Netanyahu: I won’t allow polygamy in the State of Israel

The Knesset Committee for the Advancement of the Status of Women criticized the report, saying bigamy should be allowed in some cases.

Prime Minister Benjamin Netanyahu at a cabinet meeting (photo credit: YOAV DAVIDKOVITZ / POOL)
Prime Minister Benjamin Netanyahu at a cabinet meeting
(photo credit: YOAV DAVIDKOVITZ / POOL)
Prime Minister Benjamin Netanyahu stated on Monday that he would not tolerate any polygamy in the State of Israel.
“I will not accept any situation of polygamy in the State of Israel – this is my directive to the ministerial committee that is dealing with the issue,” Netanyahu tweeted on Monday afternoon.
“It harms the status of women, it exploits women and it also undermines the demographic balance of Israel by importing women. This is unacceptable to me.”
The prime minister added that in addition to “strengthening the weaker sectors of the Bedouin sector, there must be strong enforcement of the issue.”
Netanyahu’s comments came a week after an interministerial report on the issue was released, and on the same day that the Knesset Committee for the Advancement of the Status of Women and Gender Equality met to discuss it.
The report, which was compiled by Justice Ministry director-general Emi Palmor, advocated tougher enforcement of the country’s anti-polygamy laws. But it also endorsed permitting Israel-based Sharia Courts to register marriages for a man with up to two women under specific circumstances.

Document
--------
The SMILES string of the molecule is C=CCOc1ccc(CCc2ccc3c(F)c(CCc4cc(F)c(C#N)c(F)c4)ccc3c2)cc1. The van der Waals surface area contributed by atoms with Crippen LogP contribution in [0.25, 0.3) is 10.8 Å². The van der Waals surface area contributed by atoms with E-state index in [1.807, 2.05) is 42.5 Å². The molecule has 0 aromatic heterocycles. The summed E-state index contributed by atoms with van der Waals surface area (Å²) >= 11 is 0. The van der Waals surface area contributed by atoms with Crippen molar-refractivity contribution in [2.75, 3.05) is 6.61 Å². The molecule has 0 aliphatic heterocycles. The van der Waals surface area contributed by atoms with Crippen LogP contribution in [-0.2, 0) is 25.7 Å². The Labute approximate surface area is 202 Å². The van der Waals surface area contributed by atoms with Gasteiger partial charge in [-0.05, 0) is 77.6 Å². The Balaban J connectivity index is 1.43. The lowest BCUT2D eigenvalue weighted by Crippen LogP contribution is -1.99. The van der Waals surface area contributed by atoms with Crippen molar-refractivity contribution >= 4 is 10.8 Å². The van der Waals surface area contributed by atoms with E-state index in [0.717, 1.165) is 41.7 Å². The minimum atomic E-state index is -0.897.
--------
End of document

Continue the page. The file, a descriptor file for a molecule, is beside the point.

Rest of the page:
On Monday, the Knesset Committee on the Status of Women registered criticism of the report’s suggestion to allow limited recognition of such marriages – like in cases where the first wife cannot have children or is very sick.
Aida Touma-Sliman, a Joint List MK and chairwoman of the committee, said the report was positive overall, but she could not support it because of the legitimization of some polygamous cases.
“I will request the ministerial committee not support the report in its current format,” Touma-Sliman said.
In response to much of the criticism surrounding the report, Palmor said Monday that there is no quick fix, but the plan of action intends to target 95% of polygamous cases in Israel.
“The government has begun enforcement on the issue, and polygamous men who have not taken responsibility for their families will think twice before marrying another woman,” Palmor said.
According to the report, there are 6,200 polygamous marriages in Israel, representing 18.5% of families in the approximately 250,000-person Bedouin sector. It also noted that 14% of Bedouin women over age 15 are officially recognized as single with children – meaning they are second wives but not registered as such. Joint List MK Taleb Abu Arar, who lives in the Bedouin town of Ar’ara BaNegev (formerly Aroer), is himself married to two women.
Since the beginning of 2017, the attorney-general has issued 12 criminal indictments against polygamous men, according to the report.
Attorney Dr. Rawia Aburabia, a post-doctoral fellow at the Hebrew University, said the law should also be enforced against the people who officiate at these weddings. She added that legitimizing even a small number of polygamous weddings is a dangerous idea.
“These permits for polygamous marriages in some cases opens the door to a norm in which polygamy is permitted,” she said. “Don’t fix injustice with injustice.”
Yonah Jeremy Bob contributed to this report.